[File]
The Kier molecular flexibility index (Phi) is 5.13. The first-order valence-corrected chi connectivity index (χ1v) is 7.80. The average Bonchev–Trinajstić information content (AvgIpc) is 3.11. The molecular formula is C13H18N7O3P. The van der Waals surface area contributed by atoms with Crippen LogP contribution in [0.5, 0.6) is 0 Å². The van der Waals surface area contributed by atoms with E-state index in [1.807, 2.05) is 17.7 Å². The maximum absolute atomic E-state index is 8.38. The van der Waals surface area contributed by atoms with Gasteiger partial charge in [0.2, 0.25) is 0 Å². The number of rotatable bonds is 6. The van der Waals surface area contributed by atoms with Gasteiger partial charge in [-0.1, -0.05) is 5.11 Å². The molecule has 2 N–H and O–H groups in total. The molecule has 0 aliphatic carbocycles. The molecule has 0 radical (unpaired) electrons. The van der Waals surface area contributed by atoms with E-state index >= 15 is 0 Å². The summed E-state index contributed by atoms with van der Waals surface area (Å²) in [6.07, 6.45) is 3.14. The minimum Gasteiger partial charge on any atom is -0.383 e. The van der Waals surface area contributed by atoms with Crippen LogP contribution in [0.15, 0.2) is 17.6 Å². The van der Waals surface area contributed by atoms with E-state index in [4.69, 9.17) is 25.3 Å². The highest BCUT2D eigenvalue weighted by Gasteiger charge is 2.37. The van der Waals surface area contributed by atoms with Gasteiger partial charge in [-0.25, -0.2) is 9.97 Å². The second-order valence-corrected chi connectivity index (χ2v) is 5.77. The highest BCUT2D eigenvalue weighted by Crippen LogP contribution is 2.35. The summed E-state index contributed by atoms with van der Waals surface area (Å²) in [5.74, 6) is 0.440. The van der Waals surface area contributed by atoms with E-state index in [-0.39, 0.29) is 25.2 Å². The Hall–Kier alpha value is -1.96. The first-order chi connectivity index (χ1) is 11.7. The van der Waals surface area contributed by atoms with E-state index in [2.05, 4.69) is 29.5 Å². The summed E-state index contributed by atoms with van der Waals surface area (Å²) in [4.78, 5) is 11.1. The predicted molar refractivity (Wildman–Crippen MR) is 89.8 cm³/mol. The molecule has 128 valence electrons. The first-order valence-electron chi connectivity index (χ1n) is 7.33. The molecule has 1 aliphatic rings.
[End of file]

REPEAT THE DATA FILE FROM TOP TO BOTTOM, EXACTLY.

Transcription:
The Kier molecular flexibility index (Phi) is 5.13. The first-order valence-corrected chi connectivity index (χ1v) is 7.80. The average Bonchev–Trinajstić information content (AvgIpc) is 3.11. The molecular formula is C13H18N7O3P. The van der Waals surface area contributed by atoms with Crippen LogP contribution in [0.5, 0.6) is 0 Å². The van der Waals surface area contributed by atoms with E-state index in [1.807, 2.05) is 17.7 Å². The maximum absolute atomic E-state index is 8.38. The van der Waals surface area contributed by atoms with Gasteiger partial charge in [0.2, 0.25) is 0 Å². The number of rotatable bonds is 6. The van der Waals surface area contributed by atoms with Gasteiger partial charge in [-0.1, -0.05) is 5.11 Å². The molecule has 2 N–H and O–H groups in total. The molecule has 0 aliphatic carbocycles. The molecule has 0 radical (unpaired) electrons. The van der Waals surface area contributed by atoms with E-state index >= 15 is 0 Å². The summed E-state index contributed by atoms with van der Waals surface area (Å²) in [6.07, 6.45) is 3.14. The minimum Gasteiger partial charge on any atom is -0.383 e. The van der Waals surface area contributed by atoms with Crippen LogP contribution in [0.15, 0.2) is 17.6 Å². The van der Waals surface area contributed by atoms with E-state index in [4.69, 9.17) is 25.3 Å². The highest BCUT2D eigenvalue weighted by Gasteiger charge is 2.37. The van der Waals surface area contributed by atoms with Gasteiger partial charge in [-0.25, -0.2) is 9.97 Å². The second-order valence-corrected chi connectivity index (χ2v) is 5.77. The highest BCUT2D eigenvalue weighted by Crippen LogP contribution is 2.35. The summed E-state index contributed by atoms with van der Waals surface area (Å²) in [5.74, 6) is 0.440. The van der Waals surface area contributed by atoms with E-state index in [-0.39, 0.29) is 25.2 Å². The Hall–Kier alpha value is -1.96. The first-order chi connectivity index (χ1) is 11.7. The van der Waals surface area contributed by atoms with E-state index in [2.05, 4.69) is 29.5 Å². The summed E-state index contributed by atoms with van der Waals surface area (Å²) in [4.78, 5) is 11.1. The predicted molar refractivity (Wildman–Crippen MR) is 89.8 cm³/mol. The molecule has 128 valence electrons. The first-order valence-electron chi connectivity index (χ1n) is 7.33. The molecule has 1 aliphatic rings.